Tom Mulcair's interview was the strongest. He was clear with his answers to every question, and even if you didn't like his answers, he had them. He is confident and is a very good at articulating his party's platform. Where I think people are going to think him strongest is in his own personal strength when compared to Trudeau. No doubt that Tom Mulcair would be a competent and capable Prime Minister. Where he lacks sometimes is in his policies. The Senate issue particularly will be his weakness. He basically admitted in the interview that if he takes office he will have to rely on the good will of the Senate to get bills passed, and that might worry some Canadians who are considering the NDP instead of the Liberals. I think this issue of the Senate, his position on the Clarity Act, as well as his position on deficits may hurt him. I am not sure Canadians are going to believe, no matter how strongly he says it, that the NDP are not going to run a deficit next year if they want to introduce many new programs. He needs to worry about looking like he is Santa Claus with gifts for all, because the public just won't believe that these things are all possible. He did come away the best of  the three leaders, and was the most comfortable talking about the issues. I would not be surprised if we see an uptick for the NDP after this interview.

Overall the interviews were very telling, and I think in many ways they have confirmed the things that are already known about each of the leaders. Harper is tired and his plan to keep doing the same things he's been doing for 10 years is not connecting and this interview won't change that. Trudeau is big on vision but weak on details, and needs to work in a team to reign his ideas in. Mulcair will probably not be able to shake the impression that he is offering more than he can deliver. Nobody crumbled, and at the end of the day these interviews probably won't have as much of an impact as the debate on the 17th. 

Saturday, September 5, 2015

Election 2015: Three Horse Race

The election has been a bumpy ride so far and we are still less than half way done. The polls have been quite volatile, but the two latest polls are suggesting the trend that I was expecting now that we are getting closer to the big day. Right now the Conservatives have dropped to third place, the Liberals are picking up some steam and the NDP are dragging. The reasons for this are varied but it most likely has to do with some genuinely terrible press for the Conservatives over the past few weeks, and the party policies being put under more scrutiny.

The Conservatives have been having a rather rough go at it so far this election. They are bleeding support even in some of their traditional strongholds, particularly in Alberta, and after the Duffy trial there has been bad economic news and an implosion of the refugee crisis in Europe, a file for which the Conservatives were seen as being insufficient actors. Now on the refugee file, the Conservatives are in a tough spot, because although 70% of Canadians want immediate action to bring in more Syrians, the 30% who don't are generally Conservatives, which is why the Conservatives haven't been bringing in many Syrians to begin with, and also why they have been cutting refugee healthcare and sending flyers around demonizing refugees as leaches on the system, even conflating refugees with terrorists. What the problem is though is that this position has reinforced the view many Canadians already have that this is a government that lacks compassion, and it is unclear if their stance to basically do nothing more for Syrians is going to get their base excited either.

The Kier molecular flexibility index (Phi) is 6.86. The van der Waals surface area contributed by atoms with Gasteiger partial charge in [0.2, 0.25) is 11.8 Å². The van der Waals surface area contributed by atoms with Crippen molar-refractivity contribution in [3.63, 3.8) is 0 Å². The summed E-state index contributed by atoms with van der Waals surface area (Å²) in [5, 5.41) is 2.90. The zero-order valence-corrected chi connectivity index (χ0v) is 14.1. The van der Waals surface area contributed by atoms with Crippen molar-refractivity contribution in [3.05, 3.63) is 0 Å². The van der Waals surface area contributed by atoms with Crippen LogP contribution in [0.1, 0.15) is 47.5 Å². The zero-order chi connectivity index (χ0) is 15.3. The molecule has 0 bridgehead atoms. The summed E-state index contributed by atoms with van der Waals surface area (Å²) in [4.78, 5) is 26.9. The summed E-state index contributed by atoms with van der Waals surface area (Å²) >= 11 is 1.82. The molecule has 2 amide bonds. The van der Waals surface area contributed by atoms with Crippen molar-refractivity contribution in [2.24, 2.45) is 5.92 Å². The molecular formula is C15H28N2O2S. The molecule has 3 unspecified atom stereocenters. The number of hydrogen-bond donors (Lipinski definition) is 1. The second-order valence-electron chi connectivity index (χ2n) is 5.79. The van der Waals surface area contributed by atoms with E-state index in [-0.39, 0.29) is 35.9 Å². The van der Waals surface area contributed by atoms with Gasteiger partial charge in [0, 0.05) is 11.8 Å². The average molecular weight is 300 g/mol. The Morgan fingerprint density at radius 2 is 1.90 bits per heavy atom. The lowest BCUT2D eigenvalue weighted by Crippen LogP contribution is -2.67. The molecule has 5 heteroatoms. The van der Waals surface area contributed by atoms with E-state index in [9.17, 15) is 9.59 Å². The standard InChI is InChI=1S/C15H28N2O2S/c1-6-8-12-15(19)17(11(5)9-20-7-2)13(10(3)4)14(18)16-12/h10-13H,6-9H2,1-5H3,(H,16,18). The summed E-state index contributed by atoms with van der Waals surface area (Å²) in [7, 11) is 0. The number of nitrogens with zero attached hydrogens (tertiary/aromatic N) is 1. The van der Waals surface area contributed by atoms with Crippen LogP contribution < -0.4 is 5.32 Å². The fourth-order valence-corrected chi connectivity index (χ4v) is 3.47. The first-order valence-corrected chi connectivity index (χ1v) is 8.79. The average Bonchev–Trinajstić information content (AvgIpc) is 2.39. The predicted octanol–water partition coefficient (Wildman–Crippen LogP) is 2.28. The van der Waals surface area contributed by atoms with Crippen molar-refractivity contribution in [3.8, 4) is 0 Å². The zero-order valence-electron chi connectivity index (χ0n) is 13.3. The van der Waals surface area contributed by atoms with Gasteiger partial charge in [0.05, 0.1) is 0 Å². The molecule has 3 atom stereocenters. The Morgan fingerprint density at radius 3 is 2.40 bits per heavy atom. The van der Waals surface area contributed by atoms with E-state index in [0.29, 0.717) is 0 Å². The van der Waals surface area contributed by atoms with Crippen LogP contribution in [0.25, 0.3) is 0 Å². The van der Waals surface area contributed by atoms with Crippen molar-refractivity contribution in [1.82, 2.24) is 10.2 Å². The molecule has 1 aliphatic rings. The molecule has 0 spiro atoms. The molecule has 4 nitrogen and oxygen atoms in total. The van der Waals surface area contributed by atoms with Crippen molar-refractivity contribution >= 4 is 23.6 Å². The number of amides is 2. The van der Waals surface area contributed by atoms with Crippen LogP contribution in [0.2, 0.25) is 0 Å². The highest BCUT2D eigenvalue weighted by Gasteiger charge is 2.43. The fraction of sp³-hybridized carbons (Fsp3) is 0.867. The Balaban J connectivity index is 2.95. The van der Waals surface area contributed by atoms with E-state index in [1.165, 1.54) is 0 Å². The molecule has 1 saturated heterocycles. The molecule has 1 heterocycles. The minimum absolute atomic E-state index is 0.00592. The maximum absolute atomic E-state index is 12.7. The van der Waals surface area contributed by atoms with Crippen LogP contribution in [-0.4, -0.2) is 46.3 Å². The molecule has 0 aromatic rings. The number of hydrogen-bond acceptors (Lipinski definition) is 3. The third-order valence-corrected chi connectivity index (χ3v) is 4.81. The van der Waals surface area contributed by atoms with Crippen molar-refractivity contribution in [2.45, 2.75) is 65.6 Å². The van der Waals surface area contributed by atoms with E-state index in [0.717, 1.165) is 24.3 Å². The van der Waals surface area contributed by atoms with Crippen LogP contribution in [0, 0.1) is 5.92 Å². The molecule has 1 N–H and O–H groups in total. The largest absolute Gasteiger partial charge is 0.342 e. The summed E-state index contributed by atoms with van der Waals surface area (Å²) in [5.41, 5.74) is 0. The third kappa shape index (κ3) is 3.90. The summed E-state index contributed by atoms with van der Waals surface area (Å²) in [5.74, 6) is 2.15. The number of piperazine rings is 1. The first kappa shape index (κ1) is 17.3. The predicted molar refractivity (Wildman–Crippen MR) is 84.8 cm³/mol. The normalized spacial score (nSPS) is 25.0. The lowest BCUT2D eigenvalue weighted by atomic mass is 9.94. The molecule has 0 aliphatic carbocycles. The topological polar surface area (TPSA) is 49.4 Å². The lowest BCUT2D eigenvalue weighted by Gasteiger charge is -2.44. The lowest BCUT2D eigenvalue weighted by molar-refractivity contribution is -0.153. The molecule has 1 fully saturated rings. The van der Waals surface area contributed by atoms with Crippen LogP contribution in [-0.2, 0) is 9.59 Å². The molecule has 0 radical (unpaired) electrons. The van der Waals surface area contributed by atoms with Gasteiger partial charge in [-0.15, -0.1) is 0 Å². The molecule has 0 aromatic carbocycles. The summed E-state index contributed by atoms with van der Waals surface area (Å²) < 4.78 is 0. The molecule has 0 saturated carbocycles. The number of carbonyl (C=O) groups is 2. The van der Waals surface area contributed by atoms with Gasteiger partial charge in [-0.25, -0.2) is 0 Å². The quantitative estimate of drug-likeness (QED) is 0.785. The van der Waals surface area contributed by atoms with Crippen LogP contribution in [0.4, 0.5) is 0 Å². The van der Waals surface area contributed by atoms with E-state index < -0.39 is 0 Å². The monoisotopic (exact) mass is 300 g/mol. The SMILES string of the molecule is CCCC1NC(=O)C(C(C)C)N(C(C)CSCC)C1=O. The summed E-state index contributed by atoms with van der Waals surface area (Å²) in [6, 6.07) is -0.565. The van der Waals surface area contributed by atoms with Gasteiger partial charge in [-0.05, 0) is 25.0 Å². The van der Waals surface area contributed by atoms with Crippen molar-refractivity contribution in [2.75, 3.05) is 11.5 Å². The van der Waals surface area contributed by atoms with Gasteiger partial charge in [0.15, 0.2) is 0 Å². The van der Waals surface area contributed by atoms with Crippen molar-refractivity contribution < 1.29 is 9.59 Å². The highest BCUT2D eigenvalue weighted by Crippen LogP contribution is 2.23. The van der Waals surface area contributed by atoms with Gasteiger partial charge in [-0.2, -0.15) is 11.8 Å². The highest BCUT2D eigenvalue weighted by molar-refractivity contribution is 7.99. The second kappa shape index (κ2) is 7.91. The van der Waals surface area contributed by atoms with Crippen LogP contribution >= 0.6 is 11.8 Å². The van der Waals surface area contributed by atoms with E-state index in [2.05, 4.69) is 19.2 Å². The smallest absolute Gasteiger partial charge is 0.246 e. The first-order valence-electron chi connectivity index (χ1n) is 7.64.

Then there is the bad economic news, which the Conservatives are desperate to spin as good economic news. Canada is now in a recession, and although there was some very modest growth the past two months, the rest of the quarter could well turn out to be negative. The unemployment rate is up, and at the height of the construction seasons, Canada created only 12,000 jobs while the US economy is doing much better. This is more bad news for Harper, who was hoping to run his re-election campaign on a strong economy and a balanced budget, neither of which have materialized.  Things are not looking so great for their chances as 64% of Canadians want a different government.

On the other side, the NDP have been losing some ground recently. Outside of Quebec it has been a kind of roller coaster for the NDP, who have gone up and now are going down, as the Liberals start to extend a lead in Ontario, This comes down to the numbers. The NDP are making many spending promises while also saying they will balance the budget. Canadians do not appear to trust that this can be achieved, and are turning toward the Liberals as a result. The NDP cannot win government without more support in Ontario and BC, and in both provinces they have been faltering.

It's been good news for the Liberals in Ontario, where they appear to be making some considerable gains, likely because voters who have gone Liberal in the past but voted Conservative or stayed home last time are coming back to the fold, as well as some disaffected Conservatives who do not want to see an NDP government. The bad news is that although there have been come gains, it is only marginally helping them overall. But the trend is positive, and the Liberals will like their chances as they prepare to drop their platform. The Liberal road to victory lays in Ontario as it always has, and if they can pick up some seats in BC and Alberta they could sneak through the middle. It's far too early to count them out.

When the platforms are released next week we will get a better idea of how the plans are costed and what each party intends to cut to fund their promises. This is an economy election, so all three parties are going to have to demonstrate their willingness to put forward a vision, but also to show how they can achieve it. More debates are scheduled in the coming weeks as well. and as more Canadians start to tune in, these will have a greater impact. This campaign is far from over, and is going to be a close one.

Friday, September 4, 2015

Election 2015: A Wake Up Call

The topic of Syrian refugees has been at the forefront of the election after a Syrian boy whose family was trying to get to Canada drowned tragically trying to make the passage into Europe from Turkey. The images are shocking. A man lost his family, and has now become the centre of a political firestorm. Has Canada been doing enough to help Syrian refugees? Has Canada's role as a humanitarian nation changed? Many people will be asking these questions, especially when the response from the immigration minister has been so weak. The truth is that the Canadian government has taken Canada's immigration policy in a direction away from an emphasis on family reunification and refugee support to temporary workers and economic migrants. The Harper government has failed to support refugees, and they should be held accountable for that.